Today you’ll learn how to create a stylized character drawing from a reference picture. With the following guide, you can turn any person into a stylized character. Let’s find out how!
1. Find a good reference photo
To get successful results you must have a great reference photo since this is the foundation on which you will build your character. Make sure…
- Your reference has good quality (no filters!)
- You have permission to use an image
Make sure your reference has a good quality
Nothing is more frustrating than starting a drawing and then, when you are focusing on details, finding out your reference is extremely pixelated. Trust me, been there done that.
Be especially wary of photos with filters. Filters change a person’s appearance to be ”perfect”, which is code for plain. It takes away any characterizations which you need to create your character. Specifically, those are the elements that make that person, that person.
Get permission or use your own image
You can’t just use any picture you find on the internet. What if you create a beautiful drawing and then your post goes viral? The person whose picture you used, either be it the photographer or model, put their blood, sweat, and tears into it.
See your reference as an artwork itself. Always credit the owner of the picture. To be completely safe it’s best to use your own pictures, or use websites that offer images. More on that later!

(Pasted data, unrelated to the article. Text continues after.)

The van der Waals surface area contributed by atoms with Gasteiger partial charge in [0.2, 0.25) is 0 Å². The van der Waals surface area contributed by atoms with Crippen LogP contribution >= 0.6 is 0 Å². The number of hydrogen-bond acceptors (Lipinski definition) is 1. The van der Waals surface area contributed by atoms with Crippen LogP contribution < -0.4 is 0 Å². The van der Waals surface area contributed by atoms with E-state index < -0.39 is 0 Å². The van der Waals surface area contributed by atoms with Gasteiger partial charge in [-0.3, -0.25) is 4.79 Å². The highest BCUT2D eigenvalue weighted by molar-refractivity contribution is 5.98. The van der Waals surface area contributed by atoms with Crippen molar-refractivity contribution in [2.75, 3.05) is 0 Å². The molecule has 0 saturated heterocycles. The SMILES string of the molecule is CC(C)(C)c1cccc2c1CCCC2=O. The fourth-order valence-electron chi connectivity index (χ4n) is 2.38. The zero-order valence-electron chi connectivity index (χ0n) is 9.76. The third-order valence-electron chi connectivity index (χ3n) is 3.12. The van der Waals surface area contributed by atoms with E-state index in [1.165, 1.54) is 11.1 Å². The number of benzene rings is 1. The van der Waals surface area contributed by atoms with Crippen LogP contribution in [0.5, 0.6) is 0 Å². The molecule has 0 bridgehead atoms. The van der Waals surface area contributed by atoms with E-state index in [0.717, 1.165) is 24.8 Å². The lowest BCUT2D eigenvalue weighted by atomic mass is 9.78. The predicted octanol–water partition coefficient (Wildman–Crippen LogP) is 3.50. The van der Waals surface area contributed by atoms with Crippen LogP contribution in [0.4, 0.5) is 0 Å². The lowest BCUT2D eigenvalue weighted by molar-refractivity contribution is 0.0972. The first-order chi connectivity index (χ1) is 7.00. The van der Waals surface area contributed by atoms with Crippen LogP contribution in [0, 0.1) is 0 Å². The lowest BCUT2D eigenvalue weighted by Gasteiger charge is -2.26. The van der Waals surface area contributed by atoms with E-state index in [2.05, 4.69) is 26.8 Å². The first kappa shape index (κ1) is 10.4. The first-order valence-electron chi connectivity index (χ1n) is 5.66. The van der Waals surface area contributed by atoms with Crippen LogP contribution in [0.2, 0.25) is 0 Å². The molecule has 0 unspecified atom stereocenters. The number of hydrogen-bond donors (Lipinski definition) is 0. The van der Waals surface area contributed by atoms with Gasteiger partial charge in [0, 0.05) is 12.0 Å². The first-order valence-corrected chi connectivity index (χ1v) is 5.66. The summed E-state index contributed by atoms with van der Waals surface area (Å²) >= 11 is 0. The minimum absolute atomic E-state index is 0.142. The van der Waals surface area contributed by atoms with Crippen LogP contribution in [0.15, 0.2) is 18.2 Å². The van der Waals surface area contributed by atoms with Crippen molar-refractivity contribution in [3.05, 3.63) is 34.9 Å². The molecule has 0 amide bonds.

Here’s the image I’ll be using as a reference:
2. Analyze the reference and decide what characterizations to use
Look at your reference image and think of what makes this person this person. Are there key elements that you need to see to really know it’s them? Don’t forget to look at the colors as well.
I often like to take their color scheme, as well as the composition. You can choose to use the references lighting and colors or you can adjust them to the art style you are going to draw them in.
What if I don’t have an art style to draw my reference in?
You can pick an existing art style. Choose your favorite animation show and use their art bible as an extra reference. Here’s an article talking about art bibles if you don’t know what I’m talking about ;)
Or you can find a favorite artist of yours and use their style to create your drawing. Or, pick multiple artists and combine things you like from their style; et voila, a unique art style!
Here’s the linework I did of my reference photo: